Sótér was working on an antimatter experiment at the CERN laboratory in 2013. Antiprotons would be fired into liquid helium to create hybrid matter-antimatter atoms. Because antiprotons are protons' negatively charged twins, an antiproton could occasionally take the place of an electron orbiting a helium nucleus. As a result, a tiny group of "antiprotonic helium" atoms emerged.

The goal of the effort was to see if spectroscopy in a helium solution could be done at all, as a proof of concept for future studies with even more unusual hybrid atoms.

Sótér, on the other hand, was curious about how the hybrid atoms might behave to varied helium temperatures. She persuaded the collaboration to expend valuable time repeating the measurements in helium baths that were becoming progressively cold.

Sótér, who is currently a professor at the Swiss Federal Institute of Technology Zurich, commented, "It was a wild thought from my side." "People weren't sure that wasting antiprotons on it was worth it."

In the more thick fluid, normal atoms' spectral lines would have gone utterly berserk, enlarging possibly a million times, but the Frankenstein atoms performed the exact opposite. The spectral smear narrowed when the researchers dropped the helium bath temperature to lower levels. They noticed a line about as sharp as the tightest they have seen in helium gas below around 2.2 kelvins, where helium becomes a frictionless "superfluid." The hybrid matter-antimatter atoms were functioning in improbable synchronisation despite probably taking a beating from their dense environment.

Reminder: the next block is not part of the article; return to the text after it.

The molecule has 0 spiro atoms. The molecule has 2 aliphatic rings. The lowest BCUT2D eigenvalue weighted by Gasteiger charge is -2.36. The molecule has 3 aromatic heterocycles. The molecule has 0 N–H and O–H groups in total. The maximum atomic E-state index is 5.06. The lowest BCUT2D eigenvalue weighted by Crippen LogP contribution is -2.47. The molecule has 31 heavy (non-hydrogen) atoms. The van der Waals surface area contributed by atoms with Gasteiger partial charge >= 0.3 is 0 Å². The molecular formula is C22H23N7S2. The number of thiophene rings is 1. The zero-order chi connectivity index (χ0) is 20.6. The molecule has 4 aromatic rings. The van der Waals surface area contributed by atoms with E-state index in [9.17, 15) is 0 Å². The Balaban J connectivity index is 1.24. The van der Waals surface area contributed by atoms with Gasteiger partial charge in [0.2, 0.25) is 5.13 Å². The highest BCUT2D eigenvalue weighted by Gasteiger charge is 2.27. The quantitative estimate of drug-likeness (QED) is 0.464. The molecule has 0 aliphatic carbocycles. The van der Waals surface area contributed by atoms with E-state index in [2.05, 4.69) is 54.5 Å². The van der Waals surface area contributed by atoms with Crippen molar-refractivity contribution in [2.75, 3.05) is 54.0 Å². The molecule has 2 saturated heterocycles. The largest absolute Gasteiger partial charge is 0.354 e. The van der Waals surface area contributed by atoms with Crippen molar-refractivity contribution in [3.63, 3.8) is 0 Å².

Sótér and Hori lingered on the results, unsure what to make of the experiment, while they pondered what went wrong.

Hori recalled, "We continued to dispute for many years." "It was difficult for me to comprehend why this was thus."

Super Tools

Meanwhile, the discovery has expanded the scope of spectroscopy.

Experimenters can only quantify so much with low-pressure vapours in which atoms rush around. This frenzied motion causes additional distracting broadening, which researchers prevent by using lasers and electromagnetic fields to slow down the atoms.

Sticking atoms in a liquid is an easier approach to keep them reasonably stationary given that scientists know that getting particles wet doesn't always mean their spectral lines are ruined. Antiprotons are just one type of unusual particle that can be found orbiting a helium nucleus.

Hori's team has already used the technology to make and examine "pionic" helium, which is made by replacing an electron with an extremely short-lived "pion" particle. The team published their findings in Nature in 2020, describing the first spectroscopic measurements of pionic helium. Hori aims to utilise the technology to bring the kaon particle (a rarer relative of the pion) and the antimatter form of a proton-neutron couple to heel in the future. Physicists may be able to measure key fundamental constants with remarkable precision as a result of such experiments.

Hori explained, "This is a new capacity that didn't exist previously."